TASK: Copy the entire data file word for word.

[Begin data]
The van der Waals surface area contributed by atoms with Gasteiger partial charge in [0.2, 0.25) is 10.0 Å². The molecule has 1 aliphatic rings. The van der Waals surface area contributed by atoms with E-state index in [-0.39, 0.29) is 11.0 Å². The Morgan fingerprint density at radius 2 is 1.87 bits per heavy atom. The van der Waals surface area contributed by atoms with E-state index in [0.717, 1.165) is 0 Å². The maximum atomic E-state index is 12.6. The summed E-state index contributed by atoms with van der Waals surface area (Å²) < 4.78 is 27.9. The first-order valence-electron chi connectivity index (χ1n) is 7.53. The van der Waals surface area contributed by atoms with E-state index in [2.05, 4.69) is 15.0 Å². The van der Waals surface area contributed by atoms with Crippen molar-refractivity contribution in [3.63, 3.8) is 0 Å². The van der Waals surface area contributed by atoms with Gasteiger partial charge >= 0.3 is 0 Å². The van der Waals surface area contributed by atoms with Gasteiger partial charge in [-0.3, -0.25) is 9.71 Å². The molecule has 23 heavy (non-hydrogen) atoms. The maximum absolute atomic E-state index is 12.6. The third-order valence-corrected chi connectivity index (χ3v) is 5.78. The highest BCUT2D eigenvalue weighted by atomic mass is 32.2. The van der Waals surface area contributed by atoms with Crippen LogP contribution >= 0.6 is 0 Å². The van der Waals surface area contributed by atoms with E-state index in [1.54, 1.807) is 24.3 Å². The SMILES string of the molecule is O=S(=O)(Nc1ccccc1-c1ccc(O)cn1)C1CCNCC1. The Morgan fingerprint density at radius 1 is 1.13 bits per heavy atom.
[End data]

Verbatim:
The van der Waals surface area contributed by atoms with Gasteiger partial charge in [0.2, 0.25) is 10.0 Å². The molecule has 1 aliphatic rings. The van der Waals surface area contributed by atoms with E-state index in [-0.39, 0.29) is 11.0 Å². The Morgan fingerprint density at radius 2 is 1.87 bits per heavy atom. The van der Waals surface area contributed by atoms with E-state index in [0.717, 1.165) is 0 Å². The maximum atomic E-state index is 12.6. The summed E-state index contributed by atoms with van der Waals surface area (Å²) < 4.78 is 27.9. The first-order valence-electron chi connectivity index (χ1n) is 7.53. The van der Waals surface area contributed by atoms with E-state index in [2.05, 4.69) is 15.0 Å². The van der Waals surface area contributed by atoms with Crippen molar-refractivity contribution in [3.63, 3.8) is 0 Å². The van der Waals surface area contributed by atoms with Gasteiger partial charge >= 0.3 is 0 Å². The van der Waals surface area contributed by atoms with Gasteiger partial charge in [-0.3, -0.25) is 9.71 Å². The molecule has 23 heavy (non-hydrogen) atoms. The maximum absolute atomic E-state index is 12.6. The third-order valence-corrected chi connectivity index (χ3v) is 5.78. The highest BCUT2D eigenvalue weighted by atomic mass is 32.2. The van der Waals surface area contributed by atoms with Crippen LogP contribution >= 0.6 is 0 Å². The van der Waals surface area contributed by atoms with E-state index in [1.54, 1.807) is 24.3 Å². The SMILES string of the molecule is O=S(=O)(Nc1ccccc1-c1ccc(O)cn1)C1CCNCC1. The Morgan fingerprint density at radius 1 is 1.13 bits per heavy atom.